After it began the construction of the first mars sample depot took less than six weeks to complete its mission. At Southern California in NASA’s Jet Propulsion Laboratory, the mission controllers received confirmation that the Perseverance Mars rover successfully dropped the 10th and final tube planned for the depot around 5 p.m. PST (8 p.m. EST) Sunday, Jan. 29.
How is this going to help in the research of Mars rover?
This big achievement was all thanks to precise planning and navigation. This ensures that the tubes could be safely returning back in the future. The NASA-ESA (European Space Agency) Mars rover Sample Return campaign, aims to bring samples from Mars to Earth. This will be very essential for closer examination. Which is going to help in studying Mars’s habitat.
During its science campaigns, the Mars rover has collected a pair of samples from rocks regarded as scientifically substantial by the mission team. Scientists have stored one sample from each pair in the organized depot in the “Three Forks” region of Jezero Crater. The depot samples serve as backup. The other half remains inside Perseverance.
The organized depot in the “Three Forks” region of Jezero Crater presently houses one sample from each pair gathered until now. The Mars rover sample depot contents are poised to serve as a valuable backup set. Simultaneously, the remaining half will be retained within Perseverance, serving as the primary mode for transporting samples to a Sample Retrieval Lander as part of the mission.
According to mission scientists, the igneous and sedimentary rock cores will be very beneficial. It will provide an excellent sample of the geologic processes that occurred in Jezero shortly after the crater’s formation about 4 billion years ago.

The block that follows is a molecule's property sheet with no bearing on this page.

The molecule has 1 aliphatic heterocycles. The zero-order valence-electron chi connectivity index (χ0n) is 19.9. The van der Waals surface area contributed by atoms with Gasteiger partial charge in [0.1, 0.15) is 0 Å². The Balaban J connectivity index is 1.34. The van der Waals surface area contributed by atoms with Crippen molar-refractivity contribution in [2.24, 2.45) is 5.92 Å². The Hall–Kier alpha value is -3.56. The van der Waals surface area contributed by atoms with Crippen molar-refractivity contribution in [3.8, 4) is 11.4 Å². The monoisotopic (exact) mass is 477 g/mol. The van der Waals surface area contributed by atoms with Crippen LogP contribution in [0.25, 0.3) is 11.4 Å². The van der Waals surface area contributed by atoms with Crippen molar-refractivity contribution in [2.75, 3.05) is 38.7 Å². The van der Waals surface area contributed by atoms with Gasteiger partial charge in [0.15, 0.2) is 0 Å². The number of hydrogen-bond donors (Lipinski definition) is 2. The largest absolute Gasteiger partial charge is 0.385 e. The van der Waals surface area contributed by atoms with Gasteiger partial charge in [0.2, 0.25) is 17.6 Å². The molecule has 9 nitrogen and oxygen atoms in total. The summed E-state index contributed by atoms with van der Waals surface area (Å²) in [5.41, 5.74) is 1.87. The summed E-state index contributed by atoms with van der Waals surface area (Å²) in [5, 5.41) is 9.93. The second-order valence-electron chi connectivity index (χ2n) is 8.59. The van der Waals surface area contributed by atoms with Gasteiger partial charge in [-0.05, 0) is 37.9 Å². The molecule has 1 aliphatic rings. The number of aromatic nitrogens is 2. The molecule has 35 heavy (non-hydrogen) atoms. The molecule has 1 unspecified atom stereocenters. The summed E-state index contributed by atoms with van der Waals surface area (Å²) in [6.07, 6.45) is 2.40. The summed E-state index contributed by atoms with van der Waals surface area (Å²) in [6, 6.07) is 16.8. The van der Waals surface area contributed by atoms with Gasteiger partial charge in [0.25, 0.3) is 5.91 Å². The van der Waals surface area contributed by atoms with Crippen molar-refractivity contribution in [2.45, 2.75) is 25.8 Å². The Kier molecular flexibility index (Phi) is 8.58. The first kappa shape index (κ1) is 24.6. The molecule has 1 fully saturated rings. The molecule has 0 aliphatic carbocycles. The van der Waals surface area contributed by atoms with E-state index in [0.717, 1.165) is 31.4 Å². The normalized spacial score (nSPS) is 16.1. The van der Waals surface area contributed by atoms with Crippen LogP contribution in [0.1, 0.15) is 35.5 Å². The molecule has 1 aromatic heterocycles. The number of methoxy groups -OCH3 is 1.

The Mars rover also left an atmospheric sample and a “witness” tube. This will help to see if the samples being collected are contaminated with materials carried by the rover from Earth.
The “Witness” tube!
The Mars rover project involves strategically placing titanium tubes in a zigzag pattern on the Martian surface, spaced 15 to 50 feet apart for a secure retrieval process. The team meticulously maps each 7-inch-long tube and glove combination to ensure easy identification, even if covered in dust. Despite being time-consuming, this process is crucial for the depot creation. The Mars sample depot is situated on flat ground near the base of an ancient river delta, formed when a river flowed into a lake at the current Martian location.
Passing the Rocky Top outcrop marks the end of the rover’s Delta Front Campaign because of the geologic transition that occurs at that level. And also the beginning of the rover’s Delta Top Campaign.
One of the first stops the Mars rover will make during the new science campaign will be at a location “Curvilinear Unit” by the science team. The unit, which is essentially a Martian sandbar, is made of sediment that was deposited ages ago in a bend in one of Jezero’s inflowing river channels. The science team believes the Curvilinear Unit will be an excellent location for searching for intriguing sandstone and possibly mudstone outcrops, as well as gaining insight into the geological processes occurring beyond the walls of Jezero Crater.
What are Rick Welch and Ken Farley’s remarks about this milestone?
Rick Welch is the deputy project manager of JPL. He says that “With the Three Forks depot in our rearview mirror, Perseverance is now headed up the delta,”. Moreover, he said: “We’ll make our ascent via the ‘Hawksbill Gap’ route we previously explored. Once we pass the geologic unit the science team calls ‘Rocky Top,’ we will be in new territory and begin exploring the Delta Top.”
Perseverance project scientist at Caltech “Ken Farley” said: “We found that from the base of the delta up to the level where Rocky Top is located, the rocks appear to have been deposited in a lake environment,”. Moreover, he said: “And those just above Rocky Top appear to have been created in or at the end of a Martian river flowing into the lake. As we ascend the delta into a river setting, we expect to move into rocks that are composed of larger grains – from sand to large boulders. Those materials likely originated in rocks outside Jezero, eroded, and washed into the crater.”